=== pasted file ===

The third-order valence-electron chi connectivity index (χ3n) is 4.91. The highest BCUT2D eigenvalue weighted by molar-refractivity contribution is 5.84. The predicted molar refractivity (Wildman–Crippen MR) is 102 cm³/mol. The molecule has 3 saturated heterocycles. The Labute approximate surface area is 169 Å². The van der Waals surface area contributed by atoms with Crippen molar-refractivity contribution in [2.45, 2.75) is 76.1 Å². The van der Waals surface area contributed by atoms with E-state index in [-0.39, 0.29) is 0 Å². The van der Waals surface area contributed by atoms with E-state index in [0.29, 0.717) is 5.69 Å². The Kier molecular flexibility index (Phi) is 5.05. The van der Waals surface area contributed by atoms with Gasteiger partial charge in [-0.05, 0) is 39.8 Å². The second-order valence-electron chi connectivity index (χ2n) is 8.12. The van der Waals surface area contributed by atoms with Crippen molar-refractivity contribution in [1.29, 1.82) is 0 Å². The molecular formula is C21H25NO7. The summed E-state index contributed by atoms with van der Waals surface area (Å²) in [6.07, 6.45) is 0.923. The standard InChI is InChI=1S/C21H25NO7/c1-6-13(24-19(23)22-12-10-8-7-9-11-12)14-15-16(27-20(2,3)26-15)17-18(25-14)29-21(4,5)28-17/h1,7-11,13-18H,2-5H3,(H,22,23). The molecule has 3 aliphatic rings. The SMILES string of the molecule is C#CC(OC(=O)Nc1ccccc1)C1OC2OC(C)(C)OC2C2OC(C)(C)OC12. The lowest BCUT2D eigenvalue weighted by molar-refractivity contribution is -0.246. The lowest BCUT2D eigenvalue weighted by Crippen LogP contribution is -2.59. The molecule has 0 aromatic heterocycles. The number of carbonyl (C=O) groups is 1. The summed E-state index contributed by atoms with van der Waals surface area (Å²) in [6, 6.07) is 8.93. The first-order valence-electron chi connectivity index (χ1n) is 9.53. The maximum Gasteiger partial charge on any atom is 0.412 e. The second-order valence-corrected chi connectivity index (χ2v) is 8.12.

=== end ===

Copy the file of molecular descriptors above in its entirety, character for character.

The third-order valence-electron chi connectivity index (χ3n) is 4.91. The highest BCUT2D eigenvalue weighted by molar-refractivity contribution is 5.84. The predicted molar refractivity (Wildman–Crippen MR) is 102 cm³/mol. The molecule has 3 saturated heterocycles. The Labute approximate surface area is 169 Å². The van der Waals surface area contributed by atoms with Crippen molar-refractivity contribution in [2.45, 2.75) is 76.1 Å². The van der Waals surface area contributed by atoms with E-state index in [-0.39, 0.29) is 0 Å². The van der Waals surface area contributed by atoms with E-state index in [0.29, 0.717) is 5.69 Å². The Kier molecular flexibility index (Phi) is 5.05. The van der Waals surface area contributed by atoms with Gasteiger partial charge in [-0.05, 0) is 39.8 Å². The second-order valence-electron chi connectivity index (χ2n) is 8.12. The van der Waals surface area contributed by atoms with Crippen molar-refractivity contribution in [1.29, 1.82) is 0 Å². The molecular formula is C21H25NO7. The summed E-state index contributed by atoms with van der Waals surface area (Å²) in [6.07, 6.45) is 0.923. The standard InChI is InChI=1S/C21H25NO7/c1-6-13(24-19(23)22-12-10-8-7-9-11-12)14-15-16(27-20(2,3)26-15)17-18(25-14)29-21(4,5)28-17/h1,7-11,13-18H,2-5H3,(H,22,23). The molecule has 3 aliphatic rings. The SMILES string of the molecule is C#CC(OC(=O)Nc1ccccc1)C1OC2OC(C)(C)OC2C2OC(C)(C)OC12. The lowest BCUT2D eigenvalue weighted by molar-refractivity contribution is -0.246. The lowest BCUT2D eigenvalue weighted by Crippen LogP contribution is -2.59. The molecule has 0 aromatic heterocycles. The number of carbonyl (C=O) groups is 1. The summed E-state index contributed by atoms with van der Waals surface area (Å²) in [6, 6.07) is 8.93. The first-order valence-electron chi connectivity index (χ1n) is 9.53. The maximum Gasteiger partial charge on any atom is 0.412 e. The second-order valence-corrected chi connectivity index (χ2v) is 8.12.